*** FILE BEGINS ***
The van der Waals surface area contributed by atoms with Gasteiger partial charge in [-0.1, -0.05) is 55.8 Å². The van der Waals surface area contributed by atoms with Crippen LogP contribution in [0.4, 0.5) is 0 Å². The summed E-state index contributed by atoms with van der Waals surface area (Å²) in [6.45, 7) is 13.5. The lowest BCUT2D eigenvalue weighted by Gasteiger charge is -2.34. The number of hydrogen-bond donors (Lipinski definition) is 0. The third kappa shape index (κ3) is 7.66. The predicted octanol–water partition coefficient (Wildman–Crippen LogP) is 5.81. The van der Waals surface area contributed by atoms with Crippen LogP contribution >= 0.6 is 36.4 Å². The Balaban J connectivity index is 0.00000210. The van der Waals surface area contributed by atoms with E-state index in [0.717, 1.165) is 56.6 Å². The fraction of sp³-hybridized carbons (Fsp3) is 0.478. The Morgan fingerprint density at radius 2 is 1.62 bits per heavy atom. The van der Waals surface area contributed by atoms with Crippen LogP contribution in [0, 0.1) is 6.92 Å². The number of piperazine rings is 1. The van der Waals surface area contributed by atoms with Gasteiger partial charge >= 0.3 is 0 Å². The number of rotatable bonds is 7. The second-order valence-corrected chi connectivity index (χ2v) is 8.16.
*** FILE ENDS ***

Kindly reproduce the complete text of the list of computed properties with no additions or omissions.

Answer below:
The van der Waals surface area contributed by atoms with Gasteiger partial charge in [-0.1, -0.05) is 55.8 Å². The van der Waals surface area contributed by atoms with Crippen LogP contribution in [0.4, 0.5) is 0 Å². The summed E-state index contributed by atoms with van der Waals surface area (Å²) in [6.45, 7) is 13.5. The lowest BCUT2D eigenvalue weighted by Gasteiger charge is -2.34. The number of hydrogen-bond donors (Lipinski definition) is 0. The third kappa shape index (κ3) is 7.66. The predicted octanol–water partition coefficient (Wildman–Crippen LogP) is 5.81. The van der Waals surface area contributed by atoms with Crippen LogP contribution >= 0.6 is 36.4 Å². The Balaban J connectivity index is 0.00000210. The van der Waals surface area contributed by atoms with E-state index in [0.717, 1.165) is 56.6 Å². The fraction of sp³-hybridized carbons (Fsp3) is 0.478. The Morgan fingerprint density at radius 2 is 1.62 bits per heavy atom. The van der Waals surface area contributed by atoms with Crippen LogP contribution in [0, 0.1) is 6.92 Å². The number of piperazine rings is 1. The van der Waals surface area contributed by atoms with Gasteiger partial charge >= 0.3 is 0 Å². The number of rotatable bonds is 7. The second-order valence-corrected chi connectivity index (χ2v) is 8.16.